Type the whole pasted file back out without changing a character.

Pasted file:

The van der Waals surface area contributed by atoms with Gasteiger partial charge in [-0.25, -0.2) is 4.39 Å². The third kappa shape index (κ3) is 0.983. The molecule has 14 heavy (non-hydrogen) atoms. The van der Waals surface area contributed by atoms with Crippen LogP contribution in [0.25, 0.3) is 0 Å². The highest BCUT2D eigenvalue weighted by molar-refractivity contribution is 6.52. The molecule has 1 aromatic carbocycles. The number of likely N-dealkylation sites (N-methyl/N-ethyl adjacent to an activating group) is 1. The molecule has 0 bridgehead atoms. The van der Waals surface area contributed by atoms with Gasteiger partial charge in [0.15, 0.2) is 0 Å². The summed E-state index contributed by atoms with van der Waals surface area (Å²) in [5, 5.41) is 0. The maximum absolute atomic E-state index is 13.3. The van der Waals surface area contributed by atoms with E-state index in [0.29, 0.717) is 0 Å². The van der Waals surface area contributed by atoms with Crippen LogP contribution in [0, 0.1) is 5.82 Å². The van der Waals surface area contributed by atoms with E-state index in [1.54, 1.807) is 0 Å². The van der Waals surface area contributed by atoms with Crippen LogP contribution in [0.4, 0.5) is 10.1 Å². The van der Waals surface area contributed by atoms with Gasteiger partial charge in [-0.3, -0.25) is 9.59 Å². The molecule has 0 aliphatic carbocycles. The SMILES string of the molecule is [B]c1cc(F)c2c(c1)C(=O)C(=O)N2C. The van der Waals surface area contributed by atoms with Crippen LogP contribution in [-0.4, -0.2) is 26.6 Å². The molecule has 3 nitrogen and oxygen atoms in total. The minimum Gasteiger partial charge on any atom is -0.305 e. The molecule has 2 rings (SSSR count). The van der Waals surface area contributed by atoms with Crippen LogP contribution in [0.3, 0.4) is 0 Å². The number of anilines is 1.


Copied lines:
The van der Waals surface area contributed by atoms with Gasteiger partial charge in [-0.25, -0.2) is 4.39 Å². The third kappa shape index (κ3) is 0.983. The molecule has 14 heavy (non-hydrogen) atoms. The van der Waals surface area contributed by atoms with Crippen LogP contribution in [0.25, 0.3) is 0 Å². The highest BCUT2D eigenvalue weighted by molar-refractivity contribution is 6.52. The molecule has 1 aromatic carbocycles. The number of likely N-dealkylation sites (N-methyl/N-ethyl adjacent to an activating group) is 1. The molecule has 0 bridgehead atoms. The van der Waals surface area contributed by atoms with Gasteiger partial charge in [0.15, 0.2) is 0 Å². The summed E-state index contributed by atoms with van der Waals surface area (Å²) in [5, 5.41) is 0. The maximum absolute atomic E-state index is 13.3. The van der Waals surface area contributed by atoms with E-state index in [0.29, 0.717) is 0 Å². The van der Waals surface area contributed by atoms with Crippen LogP contribution in [0, 0.1) is 5.82 Å². The van der Waals surface area contributed by atoms with E-state index in [1.54, 1.807) is 0 Å². The van der Waals surface area contributed by atoms with Crippen LogP contribution in [0.4, 0.5) is 10.1 Å². The van der Waals surface area contributed by atoms with Gasteiger partial charge in [-0.3, -0.25) is 9.59 Å². The molecule has 0 aliphatic carbocycles. The SMILES string of the molecule is [B]c1cc(F)c2c(c1)C(=O)C(=O)N2C. The van der Waals surface area contributed by atoms with Crippen LogP contribution in [-0.4, -0.2) is 26.6 Å². The molecule has 3 nitrogen and oxygen atoms in total. The minimum Gasteiger partial charge on any atom is -0.305 e. The molecule has 2 rings (SSSR count). The van der Waals surface area contributed by atoms with Crippen LogP contribution in [0.3, 0.4) is 0 Å². The number of anilines is 1.